City of Kennewick, Port Set to Vote on Wine Village Plan

Kristin M. Kraemer, October 20, 2013, Tri-City Herald

The first phase of a joint plan to remake East Columbia Drive into a wine village could cost the Port of Kennewick and the city up to $1.3 million each.

A proposed agreement released Friday shows how city and port officials hope to create a wine business park in the area between 211 and 421 E. Columbia Drive.

The Kennewick City Council and port commissioners plan separate meetings Tuesday to vote on the proposed interlocal agreement.

The Columbia Gardens phase would require the port to spend $1 million to $1.3 million on building improvements and potential new construction.

Kennewick is looking at spending no more than $800,000 on a wine effluent treatment plant and investing up to $500,000 in redevelopment efforts, like extending the existing nature trail and paving parking lots and driveways.

The two entities will provide staff and financial resources for the projects, and work together to find grant funding, the agreement states. Outside consultants will be used when needed.

Port of Kennewick commissioners meet at 2 p.m. at their administrative offices, 350 Clover Island Drive, Suite 200, to consider the agreement.

And the city council takes up the issue at a special meeting at 6 p.m., before its regular workshop, at city hall, 210 W. Sixth Ave.

The port and city have talked for years about reshaping Kennewick’s historic waterfront.

This proposal would capitalize on the Mid-Columbia’s connection to the wine industry, while using port property between North Gum Street and Clover Island Drive for the revitalization.

“Wineries have shown interest in facility development in the project area because of its central location, access and exposure,” the agreement states.

The first phase could open within two years, with the agreement set to end December 2015.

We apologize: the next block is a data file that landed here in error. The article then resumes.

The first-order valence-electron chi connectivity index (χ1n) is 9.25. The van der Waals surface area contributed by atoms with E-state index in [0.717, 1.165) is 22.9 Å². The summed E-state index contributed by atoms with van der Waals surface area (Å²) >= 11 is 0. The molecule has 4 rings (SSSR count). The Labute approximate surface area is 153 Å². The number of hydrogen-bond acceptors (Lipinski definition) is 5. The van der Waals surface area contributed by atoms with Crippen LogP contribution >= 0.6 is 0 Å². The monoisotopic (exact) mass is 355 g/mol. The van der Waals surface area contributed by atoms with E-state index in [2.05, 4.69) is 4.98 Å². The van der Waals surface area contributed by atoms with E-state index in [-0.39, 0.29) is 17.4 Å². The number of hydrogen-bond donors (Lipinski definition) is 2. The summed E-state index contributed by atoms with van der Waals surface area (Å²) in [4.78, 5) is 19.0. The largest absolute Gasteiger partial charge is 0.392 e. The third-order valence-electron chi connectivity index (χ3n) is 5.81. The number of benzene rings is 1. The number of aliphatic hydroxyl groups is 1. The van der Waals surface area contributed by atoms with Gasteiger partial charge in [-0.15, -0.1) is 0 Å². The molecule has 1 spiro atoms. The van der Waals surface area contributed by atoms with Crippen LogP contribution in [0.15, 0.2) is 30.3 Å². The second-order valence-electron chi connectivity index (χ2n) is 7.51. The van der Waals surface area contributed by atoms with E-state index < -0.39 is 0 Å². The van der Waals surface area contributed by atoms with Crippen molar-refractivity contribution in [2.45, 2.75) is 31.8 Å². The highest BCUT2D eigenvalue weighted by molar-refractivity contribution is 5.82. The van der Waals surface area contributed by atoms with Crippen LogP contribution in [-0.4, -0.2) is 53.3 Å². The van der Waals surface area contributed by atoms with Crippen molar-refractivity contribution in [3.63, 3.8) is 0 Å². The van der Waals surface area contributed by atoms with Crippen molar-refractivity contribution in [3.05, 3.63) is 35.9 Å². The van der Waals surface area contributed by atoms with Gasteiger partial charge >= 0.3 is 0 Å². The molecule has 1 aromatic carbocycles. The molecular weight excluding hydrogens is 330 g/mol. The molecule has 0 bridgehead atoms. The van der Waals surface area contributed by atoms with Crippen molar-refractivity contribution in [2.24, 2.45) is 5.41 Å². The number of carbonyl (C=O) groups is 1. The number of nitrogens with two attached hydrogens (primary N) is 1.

According to a schematic plan, Columbia Gardens would be a commercial center with room for at least four 50,000-case-per-year wineries, along with a cluster of tasting rooms, professional offices, a demonstration vineyard, an education center and the winery waste treatment plant.

The port would renovate and retrofit the existing building at 421 E. Columbia Drive for wine-related activities like production, storage and sales, or other retail outlets like a farmers’ market and art-related businesses, the agreement shows.

A new building that would exceed 7,500 square feet would be built nearby for similar wine industry uses, unless the port is running short on money by that point. Then, it may consider building a smaller structure or putting up a 115-linear-foot wall along the frontage of 421 Columbia for screening and security.

The port and city will determine if the building at 211 E. Columbia Drive will accommodate the installation of a city wastewater treatment facility for winery effluent, or liquid waste. A portion of that building may also house a winery or a market and other shops.

Kennewick’s wastewater treatment plant can’t take untreated loadings from winery effluent, so it’s looking to see what technology is available, the agreement says. One option is to pre-treat the waste, which then could be discharged into the city sewer system for more treatment.

If the $800,000 isn’t available to complete the treatment plant, the city may need to build a smaller capacity pretreatment facility.

The agreement states that city officials also can modify design elements — like the streetscape on the north side of East Columbia Drive and the nature trail extension — if they don’t have $500,000.

A later phase would be the Willows Wine Village along Clover Island Drive. It would include retail space with upstairs residences, in addition to restaurants, a food court and five incubators for startup wineries.

A third parcel of land known as Cable Greens — formerly a miniature golf course at the base of the cable bridge — would be industrial space for any wineries on the property.

They would be connected by the nature trail that would wrap around neighboring Duffy’s Pond and the levee that separates the pond from the Columbia River and Clover Island.

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